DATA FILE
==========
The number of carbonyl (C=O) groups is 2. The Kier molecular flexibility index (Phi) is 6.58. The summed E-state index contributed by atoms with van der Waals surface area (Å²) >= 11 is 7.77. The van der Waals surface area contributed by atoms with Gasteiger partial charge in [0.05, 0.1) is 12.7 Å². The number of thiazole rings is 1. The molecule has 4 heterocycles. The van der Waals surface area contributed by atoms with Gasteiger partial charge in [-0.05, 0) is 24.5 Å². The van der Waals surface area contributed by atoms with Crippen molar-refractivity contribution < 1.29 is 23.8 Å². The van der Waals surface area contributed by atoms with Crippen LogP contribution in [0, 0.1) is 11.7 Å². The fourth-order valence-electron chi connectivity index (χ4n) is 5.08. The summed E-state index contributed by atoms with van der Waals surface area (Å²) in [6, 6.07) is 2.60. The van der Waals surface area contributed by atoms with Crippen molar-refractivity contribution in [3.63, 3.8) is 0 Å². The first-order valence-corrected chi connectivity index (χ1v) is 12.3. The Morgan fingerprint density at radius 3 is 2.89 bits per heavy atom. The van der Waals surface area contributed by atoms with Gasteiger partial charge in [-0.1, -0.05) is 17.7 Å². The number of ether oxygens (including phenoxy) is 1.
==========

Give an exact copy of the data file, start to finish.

The number of carbonyl (C=O) groups is 2. The Kier molecular flexibility index (Phi) is 6.58. The summed E-state index contributed by atoms with van der Waals surface area (Å²) >= 11 is 7.77. The van der Waals surface area contributed by atoms with Gasteiger partial charge in [0.05, 0.1) is 12.7 Å². The number of thiazole rings is 1. The molecule has 4 heterocycles. The van der Waals surface area contributed by atoms with Gasteiger partial charge in [-0.05, 0) is 24.5 Å². The van der Waals surface area contributed by atoms with Crippen molar-refractivity contribution < 1.29 is 23.8 Å². The van der Waals surface area contributed by atoms with Crippen LogP contribution in [0, 0.1) is 11.7 Å². The fourth-order valence-electron chi connectivity index (χ4n) is 5.08. The summed E-state index contributed by atoms with van der Waals surface area (Å²) in [6, 6.07) is 2.60. The van der Waals surface area contributed by atoms with Crippen molar-refractivity contribution in [3.63, 3.8) is 0 Å². The first-order valence-corrected chi connectivity index (χ1v) is 12.3. The Morgan fingerprint density at radius 3 is 2.89 bits per heavy atom. The van der Waals surface area contributed by atoms with Gasteiger partial charge in [-0.1, -0.05) is 17.7 Å². The number of ether oxygens (including phenoxy) is 1.